Brittany's 'The Voice' Blog: Catching Up With...Nakia
NBC's The Voice introduced the nation to a fantastic group of artists that I know I'll never forget. By far, the show's biggest personality and one of its most loveable was soul singer Nakia Reynoso, the semifinalist for Team Cee Lo Green.
Almost two months after The Voice came to an end, the Texas native has recently returned from the subsequent Voice Live concert tour and is planning his own solo schedule. Before he hits the road, though, I was able to catch up with him to reflect on the journey thus far and talk about what his future holds.
It's fantastic to catch up with you. Now that you've wrapped The Voice and its tour, have you finally gotten any time for a break?
You know, I think that there was a period when we were on tour that I forced myself to take a break. When we were in Chicago, there was this Monday in Chicago where I did my best to not answer emails, not answer the phone. I even tried not to tweet but that's pretty impossible for me.
The Sunday after the tour ended in New York City, I spent the day in bed until like two o'clock and spent the day with friends. Most days, I'm still finding that there's lots of stuff to be done - songs to be written or to promote, emails to answer.
I saw the opening night of the tour in Los Angeles and you guys were fantastic. What was the rest of the tour like for you? Any particular highlights?
Singing "Beautiful" with Beverly [McClellan] in NYC was a real highlight for me. Sharing that moment with her during her set. Just having a real connection [with her] throughout the entire process - the show and the tour - and realizing this was going to be our last time to sing together for awhile. Singing with her every night was special, but particularly that night.
Since then, what's coming next for you? I hear there's a new album in the works.
I've been writing since I was on the show - really focusing on writing. The idea is to start shaping these songs together in rehearsals and obviously the live shows we're doing here in Texas. (For tour dates, see the end of this interview.) Once we're done with that, in November, to try to get into the studio at the end of November and flesh the majority of them out. Have one or two ready to go when season two [of The Voice] kicks off.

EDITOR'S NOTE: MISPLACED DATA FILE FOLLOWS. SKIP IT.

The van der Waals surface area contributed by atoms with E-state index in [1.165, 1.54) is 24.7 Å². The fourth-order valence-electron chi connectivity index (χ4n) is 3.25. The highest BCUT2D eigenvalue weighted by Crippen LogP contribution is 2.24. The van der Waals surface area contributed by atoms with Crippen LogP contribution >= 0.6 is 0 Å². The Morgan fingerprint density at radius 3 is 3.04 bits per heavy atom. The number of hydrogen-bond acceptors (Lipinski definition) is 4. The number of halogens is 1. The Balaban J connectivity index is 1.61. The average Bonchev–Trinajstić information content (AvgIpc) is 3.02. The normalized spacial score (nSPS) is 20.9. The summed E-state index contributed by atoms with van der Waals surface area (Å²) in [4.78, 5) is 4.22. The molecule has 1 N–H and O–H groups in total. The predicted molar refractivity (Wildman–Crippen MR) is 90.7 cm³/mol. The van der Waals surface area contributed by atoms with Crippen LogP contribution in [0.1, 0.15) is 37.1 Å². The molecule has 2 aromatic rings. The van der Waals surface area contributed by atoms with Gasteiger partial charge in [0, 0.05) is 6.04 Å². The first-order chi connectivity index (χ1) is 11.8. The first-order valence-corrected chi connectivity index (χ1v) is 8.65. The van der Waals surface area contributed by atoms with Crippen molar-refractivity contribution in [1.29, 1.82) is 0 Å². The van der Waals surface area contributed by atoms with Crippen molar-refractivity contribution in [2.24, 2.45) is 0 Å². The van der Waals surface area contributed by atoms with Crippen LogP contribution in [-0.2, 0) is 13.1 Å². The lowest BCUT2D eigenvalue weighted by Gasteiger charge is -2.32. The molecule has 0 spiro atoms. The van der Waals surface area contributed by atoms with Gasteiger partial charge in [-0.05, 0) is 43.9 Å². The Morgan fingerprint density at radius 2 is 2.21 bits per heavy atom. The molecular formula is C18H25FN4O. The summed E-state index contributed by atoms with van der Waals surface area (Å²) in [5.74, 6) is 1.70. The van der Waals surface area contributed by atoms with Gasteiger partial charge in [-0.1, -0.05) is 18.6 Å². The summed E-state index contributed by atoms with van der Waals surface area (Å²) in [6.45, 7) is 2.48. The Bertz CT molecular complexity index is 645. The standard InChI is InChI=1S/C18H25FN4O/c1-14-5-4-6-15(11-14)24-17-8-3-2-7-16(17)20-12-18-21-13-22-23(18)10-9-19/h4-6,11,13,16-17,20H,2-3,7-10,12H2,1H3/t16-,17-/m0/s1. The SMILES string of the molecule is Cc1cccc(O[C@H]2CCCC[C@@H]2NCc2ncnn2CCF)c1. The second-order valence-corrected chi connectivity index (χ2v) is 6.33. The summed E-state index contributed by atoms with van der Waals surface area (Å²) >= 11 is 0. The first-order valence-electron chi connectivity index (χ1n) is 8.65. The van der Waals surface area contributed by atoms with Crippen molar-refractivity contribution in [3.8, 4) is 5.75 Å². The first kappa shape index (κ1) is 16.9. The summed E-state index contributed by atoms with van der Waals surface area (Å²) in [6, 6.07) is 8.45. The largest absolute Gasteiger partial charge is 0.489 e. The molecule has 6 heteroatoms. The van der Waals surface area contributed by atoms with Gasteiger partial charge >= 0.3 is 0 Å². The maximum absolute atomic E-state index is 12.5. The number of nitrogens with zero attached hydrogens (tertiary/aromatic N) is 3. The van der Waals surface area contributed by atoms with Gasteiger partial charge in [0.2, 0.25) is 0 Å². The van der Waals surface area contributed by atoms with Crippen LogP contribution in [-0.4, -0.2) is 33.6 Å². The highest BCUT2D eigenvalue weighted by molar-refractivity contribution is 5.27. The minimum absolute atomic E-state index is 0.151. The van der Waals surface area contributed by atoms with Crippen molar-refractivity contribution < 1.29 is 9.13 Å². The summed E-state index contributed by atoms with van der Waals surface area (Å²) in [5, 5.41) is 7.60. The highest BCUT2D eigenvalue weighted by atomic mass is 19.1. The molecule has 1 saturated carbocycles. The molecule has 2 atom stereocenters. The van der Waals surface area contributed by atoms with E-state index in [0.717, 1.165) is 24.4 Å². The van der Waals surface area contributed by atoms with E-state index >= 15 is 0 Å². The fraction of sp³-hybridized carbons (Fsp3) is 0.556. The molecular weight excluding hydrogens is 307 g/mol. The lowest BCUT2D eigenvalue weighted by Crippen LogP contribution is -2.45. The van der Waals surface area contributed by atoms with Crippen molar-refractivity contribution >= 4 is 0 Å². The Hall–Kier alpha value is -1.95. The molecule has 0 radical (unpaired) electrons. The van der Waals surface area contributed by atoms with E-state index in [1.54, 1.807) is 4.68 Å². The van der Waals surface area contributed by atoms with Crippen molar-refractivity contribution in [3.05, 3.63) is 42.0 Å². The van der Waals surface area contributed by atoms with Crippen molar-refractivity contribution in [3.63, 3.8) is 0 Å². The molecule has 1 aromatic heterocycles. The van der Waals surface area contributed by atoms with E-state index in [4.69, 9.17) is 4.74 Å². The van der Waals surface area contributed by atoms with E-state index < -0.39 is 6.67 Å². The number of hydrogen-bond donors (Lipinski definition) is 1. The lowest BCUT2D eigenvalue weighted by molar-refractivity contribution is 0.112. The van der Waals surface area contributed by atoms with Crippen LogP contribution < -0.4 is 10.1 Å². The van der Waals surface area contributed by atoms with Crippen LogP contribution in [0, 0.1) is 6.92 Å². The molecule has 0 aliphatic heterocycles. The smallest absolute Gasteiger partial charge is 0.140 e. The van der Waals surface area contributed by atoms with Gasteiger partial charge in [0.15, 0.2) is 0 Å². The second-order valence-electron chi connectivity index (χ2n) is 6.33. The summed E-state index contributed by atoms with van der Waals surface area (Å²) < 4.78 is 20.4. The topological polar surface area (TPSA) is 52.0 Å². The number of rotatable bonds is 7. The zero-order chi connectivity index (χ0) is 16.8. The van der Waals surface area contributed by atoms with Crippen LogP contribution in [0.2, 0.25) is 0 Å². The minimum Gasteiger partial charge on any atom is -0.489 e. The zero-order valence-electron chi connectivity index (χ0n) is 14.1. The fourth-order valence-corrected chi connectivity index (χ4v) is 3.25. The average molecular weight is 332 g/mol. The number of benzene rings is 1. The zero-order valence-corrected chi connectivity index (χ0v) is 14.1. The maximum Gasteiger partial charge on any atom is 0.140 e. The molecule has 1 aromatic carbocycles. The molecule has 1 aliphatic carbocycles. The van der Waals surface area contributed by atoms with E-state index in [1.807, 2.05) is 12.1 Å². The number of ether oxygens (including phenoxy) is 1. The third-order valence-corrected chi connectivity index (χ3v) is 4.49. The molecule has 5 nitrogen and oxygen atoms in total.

It's funny that you mention season two because auditions are underway. I'll be at the one in Los Angeles myself. Are you keeping an eye on season two?
I went to the auditions in Houston this week to surprise everybody. I ended up actually trying my best to tell them all, "You're probably not gonna make it." The bar is really, really high. They've seen 10,000 people in New York alone for season two. They have a real tough job to do.
You had a lot of courage performing Cee Lo's "Forget You" as your blind audition song. I'm curious - what made you pick that?
It just felt like, out of the songs that we were given, that was the one I most identified with.
You gave so many great performances. I'm partial to your rendition of Adam Lambert's "Whataya Want From Me." Do you have a favorite?
I think that may have been my favorite. I didn't get to sing it on tour, but I guess I could've done that instead of [the Kings of Leon song] "Sex on Fire." "Sex on Fire" is probably more recognizable to middle America.
Let's talk about beyond the music. All the artists on the show weren't just talented individuals, they were also great people. How was it spending time with all of them behind the scenes? Anyone you want to give a shout-out to?
It was great. People that I miss the most are the ones that went home the soonest. People that you never really even got to see from like blind auditions. [Team Adam quarterfinalist] Jeff Jenkins was my roommate; I miss him a lot. He's a lot of fun to hang out with. Hopefully they'll find another great group of people for season two.
Most remarkably, it was such an accepting group; no one cared about gender, race, age or sexual orientation. You're an example of that - you don't look the part of a rock star but you certainly have the talent. Has people's perception of you changed since the show?
I think so. I think that there's definitely a group of people from my hometown that didn't quite realize just what I was capable of when given the resources. I mean, a million dollars worth of production and lighting and music and pyrotechnics. When you have that kind of stage to perform on, it's really apparent whether you can do it or you can't. It's a do or die situation.
I think there's also a large group of people who knew all along. I was really grateful for those people, because they were the people who encouraged me to begin with.
And you've kept such a great relationship with your fans, both new and existing, through the whole journey.
I think that is the key to my personal level of what I define as happiness, is my relationships with the people that make it all go round. You're just as much a part of that, whether it's the press, the fans, the sound guy. You have to get to know those people.
We miss people like you that were so into what we were doing. What we did, besides set the bar high, was say, "Anyone can do this." People like you are identifying with us along the way.
My thanks to Nakia for this interview! If you're in Texas, don't miss him on his upcoming tour dates:
August 27: Austin, TX (Batfest)
August 28: Austin, TX (Annual Concert for Bangladesh Tribute)
September 3: San Antonio, TX (Luna Live)
September 24: Galveston, TX (Shrimp Fest)
September 25: Austin, TX (Pecan Street Festival)
October 4: Austin, TX (HAAM Benefit, Antone's)
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